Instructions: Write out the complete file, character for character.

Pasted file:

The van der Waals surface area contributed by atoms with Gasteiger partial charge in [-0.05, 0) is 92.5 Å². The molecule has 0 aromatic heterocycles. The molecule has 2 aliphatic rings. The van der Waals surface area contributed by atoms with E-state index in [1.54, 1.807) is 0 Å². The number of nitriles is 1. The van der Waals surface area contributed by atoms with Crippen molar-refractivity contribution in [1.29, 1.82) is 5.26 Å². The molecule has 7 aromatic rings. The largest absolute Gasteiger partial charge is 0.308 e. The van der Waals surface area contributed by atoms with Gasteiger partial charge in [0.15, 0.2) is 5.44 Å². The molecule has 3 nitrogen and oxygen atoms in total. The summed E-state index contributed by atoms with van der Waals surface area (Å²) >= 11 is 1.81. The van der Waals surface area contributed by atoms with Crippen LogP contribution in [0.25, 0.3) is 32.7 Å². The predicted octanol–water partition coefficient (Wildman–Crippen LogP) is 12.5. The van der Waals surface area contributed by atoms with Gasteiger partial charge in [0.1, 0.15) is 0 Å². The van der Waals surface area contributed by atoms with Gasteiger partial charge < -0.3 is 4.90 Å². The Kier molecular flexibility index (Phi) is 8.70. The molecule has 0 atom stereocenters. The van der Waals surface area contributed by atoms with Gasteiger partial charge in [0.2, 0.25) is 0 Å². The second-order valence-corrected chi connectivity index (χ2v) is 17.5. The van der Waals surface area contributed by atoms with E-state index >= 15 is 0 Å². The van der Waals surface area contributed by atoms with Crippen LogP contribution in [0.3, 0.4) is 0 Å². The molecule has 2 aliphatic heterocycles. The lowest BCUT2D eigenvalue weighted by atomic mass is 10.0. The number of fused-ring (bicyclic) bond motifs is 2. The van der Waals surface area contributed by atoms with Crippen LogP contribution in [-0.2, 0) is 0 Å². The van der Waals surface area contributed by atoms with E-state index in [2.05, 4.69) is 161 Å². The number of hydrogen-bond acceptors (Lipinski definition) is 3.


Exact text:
The van der Waals surface area contributed by atoms with Gasteiger partial charge in [-0.05, 0) is 92.5 Å². The molecule has 0 aromatic heterocycles. The molecule has 2 aliphatic rings. The van der Waals surface area contributed by atoms with E-state index in [1.54, 1.807) is 0 Å². The number of nitriles is 1. The van der Waals surface area contributed by atoms with Crippen molar-refractivity contribution in [1.29, 1.82) is 5.26 Å². The molecule has 7 aromatic rings. The largest absolute Gasteiger partial charge is 0.308 e. The van der Waals surface area contributed by atoms with Gasteiger partial charge in [0.15, 0.2) is 5.44 Å². The molecule has 3 nitrogen and oxygen atoms in total. The summed E-state index contributed by atoms with van der Waals surface area (Å²) >= 11 is 1.81. The van der Waals surface area contributed by atoms with Crippen LogP contribution in [0.25, 0.3) is 32.7 Å². The predicted octanol–water partition coefficient (Wildman–Crippen LogP) is 12.5. The van der Waals surface area contributed by atoms with Gasteiger partial charge in [0.1, 0.15) is 0 Å². The van der Waals surface area contributed by atoms with Gasteiger partial charge < -0.3 is 4.90 Å². The Kier molecular flexibility index (Phi) is 8.70. The molecule has 0 atom stereocenters. The van der Waals surface area contributed by atoms with Gasteiger partial charge in [0.2, 0.25) is 0 Å². The second-order valence-corrected chi connectivity index (χ2v) is 17.5. The van der Waals surface area contributed by atoms with E-state index >= 15 is 0 Å². The van der Waals surface area contributed by atoms with Crippen LogP contribution in [0.3, 0.4) is 0 Å². The molecule has 2 aliphatic heterocycles. The lowest BCUT2D eigenvalue weighted by atomic mass is 10.0. The number of fused-ring (bicyclic) bond motifs is 2. The van der Waals surface area contributed by atoms with Crippen LogP contribution in [-0.2, 0) is 0 Å². The van der Waals surface area contributed by atoms with E-state index in [2.05, 4.69) is 161 Å². The number of hydrogen-bond acceptors (Lipinski definition) is 3.